Domain Test Series v Pakistan
Langer regroups after 'relentless' coaching run
West Australian happy to be home and recharging the batteries as he prepares for another gruelling home summer in the top job
15 October 2019, 11:50 AM AEST
It is the little things Justin Langer appreciates when he has been away for four months. They're the things he knows he sometimes takes for granted but they're also what is presently helping him find the reserves of energy to recharge and do it all again.
After an initial 18 months in the national head coaching job that has encompassed, among other things, the fall-out from the ball-tampering scandal, a home Test series against India, a World Cup and an away Ashes campaign, Langer is enjoying a brief respite back in Perth, where he is taking the time to breathe again. And he is realising that the tide is turning when it comes to sentiment towards the Australian cricket team.
"For me to be home in WA and be in my own bed, walk the dog every morning, be in my garden every morning, have a game of golf with my dad, have home-cooked dinner every night – these things are so simple but they give me so much energy," Langer told ABC Grandstand.
"The whole Ashes, as with the World Cup, was just pressure the whole time. That's the hardest part of the job actually – the relentless nature. Whether you win a game or you lose a game, you've still got to wake up the next day as one of the leaders and you've got to keep making decisions – selection decisions, what are we going to do for training, how do we prepare the boys to lift them or keep them level, what am I going to say to the media, what am I going to say to the players – the relentless periods are very tiring, and that's why these short periods of time to rejuvenate are so important.
"The other thing that gives me energy is that I come home to Australia and, I know we lost the last Test match, but there's a really strong sentiment that people are proud of what the Australian cricket team is doing again.
"People saying 'Congratulations on retaining the Ashes', and 'We knew the World Cup was a great campaign'. People seem to be really proud of the team again. There seems to be a positive sentiment, and that also gives me energy, that all the work we're doing – the players, staff, everyone at Cricket Australia – is turning back the positive feelings about the Australian cricket team."
Langer has in the past made no secret of his surprise at both the overwhelmingly taxing nature of the job as well as the media scrutiny and subsequent pressure that comes with it.
He believes a division of his role (a different head coach for each format, for example) could in fact create more problems than it solves, and so he seeks other means of retaining his sanity through those relentless periods he describes; speaking with family twice a day on FaceTime is one such survival tool he relies on.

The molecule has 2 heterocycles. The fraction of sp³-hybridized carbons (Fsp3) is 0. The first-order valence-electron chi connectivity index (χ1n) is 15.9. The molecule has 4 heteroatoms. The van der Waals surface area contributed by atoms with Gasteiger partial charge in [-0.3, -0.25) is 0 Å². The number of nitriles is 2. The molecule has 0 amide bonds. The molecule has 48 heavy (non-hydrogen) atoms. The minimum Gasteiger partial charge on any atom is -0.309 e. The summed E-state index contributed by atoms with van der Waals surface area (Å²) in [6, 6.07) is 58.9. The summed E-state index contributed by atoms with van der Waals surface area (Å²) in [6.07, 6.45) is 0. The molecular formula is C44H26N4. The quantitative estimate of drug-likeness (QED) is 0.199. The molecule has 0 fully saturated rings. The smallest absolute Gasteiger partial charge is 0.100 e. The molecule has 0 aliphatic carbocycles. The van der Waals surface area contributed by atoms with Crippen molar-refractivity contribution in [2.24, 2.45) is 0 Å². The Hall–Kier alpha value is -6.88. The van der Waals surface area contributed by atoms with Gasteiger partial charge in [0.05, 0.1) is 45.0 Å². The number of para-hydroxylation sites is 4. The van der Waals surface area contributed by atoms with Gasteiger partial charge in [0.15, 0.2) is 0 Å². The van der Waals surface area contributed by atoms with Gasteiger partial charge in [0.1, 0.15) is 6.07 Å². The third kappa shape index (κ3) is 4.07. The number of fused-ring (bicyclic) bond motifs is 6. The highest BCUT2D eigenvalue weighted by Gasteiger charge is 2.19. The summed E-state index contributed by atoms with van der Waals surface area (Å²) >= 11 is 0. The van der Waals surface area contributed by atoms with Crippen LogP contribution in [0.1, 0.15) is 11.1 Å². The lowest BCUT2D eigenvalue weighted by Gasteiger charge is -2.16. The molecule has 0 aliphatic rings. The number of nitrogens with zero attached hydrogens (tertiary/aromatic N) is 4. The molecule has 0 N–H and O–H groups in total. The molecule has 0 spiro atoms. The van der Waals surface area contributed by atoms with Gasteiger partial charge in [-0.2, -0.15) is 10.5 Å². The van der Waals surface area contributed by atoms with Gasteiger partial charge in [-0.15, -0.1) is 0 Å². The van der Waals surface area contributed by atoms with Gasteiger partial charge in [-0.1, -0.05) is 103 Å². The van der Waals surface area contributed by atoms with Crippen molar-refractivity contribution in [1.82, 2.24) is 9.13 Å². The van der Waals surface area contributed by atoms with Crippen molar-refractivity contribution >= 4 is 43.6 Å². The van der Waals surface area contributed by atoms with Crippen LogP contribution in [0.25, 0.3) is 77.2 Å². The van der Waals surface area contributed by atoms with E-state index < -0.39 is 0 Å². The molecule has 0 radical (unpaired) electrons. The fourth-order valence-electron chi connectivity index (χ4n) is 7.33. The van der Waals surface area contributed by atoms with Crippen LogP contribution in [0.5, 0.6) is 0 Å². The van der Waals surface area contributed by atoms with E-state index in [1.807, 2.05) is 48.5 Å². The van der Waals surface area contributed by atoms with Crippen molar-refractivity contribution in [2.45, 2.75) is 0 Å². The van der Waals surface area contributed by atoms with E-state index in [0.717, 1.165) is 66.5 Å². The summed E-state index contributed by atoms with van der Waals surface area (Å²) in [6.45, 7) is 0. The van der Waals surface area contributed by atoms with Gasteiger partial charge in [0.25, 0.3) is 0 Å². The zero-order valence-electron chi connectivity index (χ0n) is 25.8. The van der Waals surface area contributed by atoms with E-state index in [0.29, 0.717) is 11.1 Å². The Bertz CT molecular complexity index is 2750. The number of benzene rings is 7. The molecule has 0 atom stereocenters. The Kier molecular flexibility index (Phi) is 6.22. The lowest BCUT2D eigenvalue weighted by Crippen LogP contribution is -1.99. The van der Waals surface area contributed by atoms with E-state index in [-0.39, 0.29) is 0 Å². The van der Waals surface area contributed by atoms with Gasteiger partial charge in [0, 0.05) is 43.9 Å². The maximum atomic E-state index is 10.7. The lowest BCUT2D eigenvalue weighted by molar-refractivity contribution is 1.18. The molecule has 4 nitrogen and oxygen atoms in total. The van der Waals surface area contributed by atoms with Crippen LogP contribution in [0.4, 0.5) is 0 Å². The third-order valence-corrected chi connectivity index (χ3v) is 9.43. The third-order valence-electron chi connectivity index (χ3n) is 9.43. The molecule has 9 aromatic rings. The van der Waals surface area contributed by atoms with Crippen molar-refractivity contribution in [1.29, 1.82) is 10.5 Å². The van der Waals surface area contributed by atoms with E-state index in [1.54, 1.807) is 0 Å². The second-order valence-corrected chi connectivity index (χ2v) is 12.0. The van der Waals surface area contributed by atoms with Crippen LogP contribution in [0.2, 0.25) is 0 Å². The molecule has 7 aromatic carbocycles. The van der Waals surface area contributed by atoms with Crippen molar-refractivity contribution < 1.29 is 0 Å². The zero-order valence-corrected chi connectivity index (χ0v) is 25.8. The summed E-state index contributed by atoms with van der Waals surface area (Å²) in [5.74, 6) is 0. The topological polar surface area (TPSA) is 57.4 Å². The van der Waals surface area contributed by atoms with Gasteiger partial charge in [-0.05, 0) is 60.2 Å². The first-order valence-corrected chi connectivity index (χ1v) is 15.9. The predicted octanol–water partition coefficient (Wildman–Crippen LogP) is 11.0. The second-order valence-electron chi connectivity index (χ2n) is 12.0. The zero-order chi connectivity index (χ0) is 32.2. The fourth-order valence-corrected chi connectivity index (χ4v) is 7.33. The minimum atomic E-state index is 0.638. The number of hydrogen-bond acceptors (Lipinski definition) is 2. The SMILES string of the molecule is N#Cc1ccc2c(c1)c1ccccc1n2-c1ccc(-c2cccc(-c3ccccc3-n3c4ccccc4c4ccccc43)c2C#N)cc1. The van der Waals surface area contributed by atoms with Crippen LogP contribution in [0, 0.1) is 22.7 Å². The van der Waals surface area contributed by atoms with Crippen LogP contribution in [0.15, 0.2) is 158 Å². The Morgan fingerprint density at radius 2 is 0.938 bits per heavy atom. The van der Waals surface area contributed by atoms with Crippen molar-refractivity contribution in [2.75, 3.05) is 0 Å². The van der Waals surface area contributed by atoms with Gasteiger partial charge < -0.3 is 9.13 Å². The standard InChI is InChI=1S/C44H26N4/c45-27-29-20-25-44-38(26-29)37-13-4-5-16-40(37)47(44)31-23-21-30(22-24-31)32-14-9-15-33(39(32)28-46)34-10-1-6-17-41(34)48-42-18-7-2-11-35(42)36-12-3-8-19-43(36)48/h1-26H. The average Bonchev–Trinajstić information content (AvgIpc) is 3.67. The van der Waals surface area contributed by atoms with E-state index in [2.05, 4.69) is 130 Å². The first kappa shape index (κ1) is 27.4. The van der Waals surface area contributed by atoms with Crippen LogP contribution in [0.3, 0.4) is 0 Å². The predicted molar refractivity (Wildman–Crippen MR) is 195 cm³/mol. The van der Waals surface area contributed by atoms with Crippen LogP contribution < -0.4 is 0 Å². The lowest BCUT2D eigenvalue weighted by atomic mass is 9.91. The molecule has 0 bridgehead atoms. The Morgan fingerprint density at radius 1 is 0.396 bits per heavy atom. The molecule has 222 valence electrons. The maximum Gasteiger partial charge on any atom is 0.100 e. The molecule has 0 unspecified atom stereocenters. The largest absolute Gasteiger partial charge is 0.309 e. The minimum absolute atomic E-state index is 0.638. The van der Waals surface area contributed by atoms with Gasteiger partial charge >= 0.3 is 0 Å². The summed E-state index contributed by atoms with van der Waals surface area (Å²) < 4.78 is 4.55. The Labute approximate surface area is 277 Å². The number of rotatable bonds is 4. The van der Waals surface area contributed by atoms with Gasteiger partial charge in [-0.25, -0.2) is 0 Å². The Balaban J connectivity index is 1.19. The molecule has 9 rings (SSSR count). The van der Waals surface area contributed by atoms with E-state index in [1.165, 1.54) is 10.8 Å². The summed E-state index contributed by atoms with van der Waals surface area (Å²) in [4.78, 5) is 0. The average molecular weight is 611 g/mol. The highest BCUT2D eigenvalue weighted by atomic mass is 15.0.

He also knows it is not getting any easier. Australia will be expected to win home Test series against Pakistan and New Zealand this summer but selectors have also made it clear that there will be a heavy focus on the T20 format across the next 12 months in the build-up to the ICC T20 World Cup, which will be held in Australia next October.
It is a tournament Australia has never won, and given it will be played in their backyard, it will be the most prominent the format has ever been internationally within this country. Langer knows that will inevitably carry with it expectation.
"One of my lifelong ambitions was to meet Sir Alex Ferguson, the great Manchester United coach," Langer added. "I had lunch with him in England and it was brilliant, I loved it. One of the things he said was you've always got to have a short-term view, but you've always got to have a long-term view.
"I know having spoken to a number of people in the England camp, they took a four-year view to winning the World Cup. They built up to being the best team for four years and then it's amazing how everything went their way – they deserved to win it, as it turned out.
"I think we have to do that. We've got to take not only short-term views of selection but also a little bit longer term. We've got two Twenty20 World Cups coming up in the next two years – one here in Australia, one in India. They're different environments to play in but I think the more we can get a white-ball core of players, and back them in and get them to work together and understand each other, and build a team and a squad around that … we started doing it at Christmas time but it was probably just a bit short (before the World Cup)."
In the meantime, Langer is savouring his last weeks of downtime before he packs up and goes again.
"Being with family and knowing I've got their support rejuvenates me," he added. "At the moment, it's working OK."